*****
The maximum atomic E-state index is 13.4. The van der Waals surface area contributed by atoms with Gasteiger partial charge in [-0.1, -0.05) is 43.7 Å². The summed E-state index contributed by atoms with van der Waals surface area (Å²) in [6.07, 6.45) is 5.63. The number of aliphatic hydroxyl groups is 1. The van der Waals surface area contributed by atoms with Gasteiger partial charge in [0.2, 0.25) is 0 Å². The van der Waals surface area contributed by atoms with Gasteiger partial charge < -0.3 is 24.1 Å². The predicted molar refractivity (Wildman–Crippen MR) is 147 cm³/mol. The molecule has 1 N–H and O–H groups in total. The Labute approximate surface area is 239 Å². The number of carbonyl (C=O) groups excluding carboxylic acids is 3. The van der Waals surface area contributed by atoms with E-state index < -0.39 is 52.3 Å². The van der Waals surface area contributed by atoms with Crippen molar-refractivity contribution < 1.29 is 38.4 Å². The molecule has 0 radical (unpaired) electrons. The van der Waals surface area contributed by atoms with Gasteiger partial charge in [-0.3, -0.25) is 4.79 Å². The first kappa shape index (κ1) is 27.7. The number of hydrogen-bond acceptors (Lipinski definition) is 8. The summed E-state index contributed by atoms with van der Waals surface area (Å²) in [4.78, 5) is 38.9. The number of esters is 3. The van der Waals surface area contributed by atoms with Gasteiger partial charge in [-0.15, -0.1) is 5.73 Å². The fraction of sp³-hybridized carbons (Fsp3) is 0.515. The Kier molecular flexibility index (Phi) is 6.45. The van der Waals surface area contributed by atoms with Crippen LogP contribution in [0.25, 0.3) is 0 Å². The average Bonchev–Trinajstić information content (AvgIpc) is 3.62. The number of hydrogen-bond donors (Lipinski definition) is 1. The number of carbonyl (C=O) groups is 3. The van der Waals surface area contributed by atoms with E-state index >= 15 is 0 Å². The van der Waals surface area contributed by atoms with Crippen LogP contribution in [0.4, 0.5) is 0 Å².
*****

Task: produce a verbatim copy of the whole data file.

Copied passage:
The maximum atomic E-state index is 13.4. The van der Waals surface area contributed by atoms with Gasteiger partial charge in [-0.1, -0.05) is 43.7 Å². The summed E-state index contributed by atoms with van der Waals surface area (Å²) in [6.07, 6.45) is 5.63. The number of aliphatic hydroxyl groups is 1. The van der Waals surface area contributed by atoms with Gasteiger partial charge in [0.2, 0.25) is 0 Å². The van der Waals surface area contributed by atoms with Gasteiger partial charge < -0.3 is 24.1 Å². The predicted molar refractivity (Wildman–Crippen MR) is 147 cm³/mol. The molecule has 1 N–H and O–H groups in total. The Labute approximate surface area is 239 Å². The number of carbonyl (C=O) groups excluding carboxylic acids is 3. The van der Waals surface area contributed by atoms with E-state index < -0.39 is 52.3 Å². The van der Waals surface area contributed by atoms with Crippen molar-refractivity contribution < 1.29 is 38.4 Å². The molecule has 0 radical (unpaired) electrons. The van der Waals surface area contributed by atoms with Gasteiger partial charge in [-0.3, -0.25) is 4.79 Å². The first kappa shape index (κ1) is 27.7. The number of hydrogen-bond acceptors (Lipinski definition) is 8. The summed E-state index contributed by atoms with van der Waals surface area (Å²) in [4.78, 5) is 38.9. The number of esters is 3. The van der Waals surface area contributed by atoms with Gasteiger partial charge in [-0.15, -0.1) is 5.73 Å². The fraction of sp³-hybridized carbons (Fsp3) is 0.515. The Kier molecular flexibility index (Phi) is 6.45. The van der Waals surface area contributed by atoms with Crippen LogP contribution in [0.25, 0.3) is 0 Å². The average Bonchev–Trinajstić information content (AvgIpc) is 3.62. The number of hydrogen-bond donors (Lipinski definition) is 1. The number of carbonyl (C=O) groups is 3. The van der Waals surface area contributed by atoms with E-state index >= 15 is 0 Å². The van der Waals surface area contributed by atoms with Crippen LogP contribution in [0.4, 0.5) is 0 Å².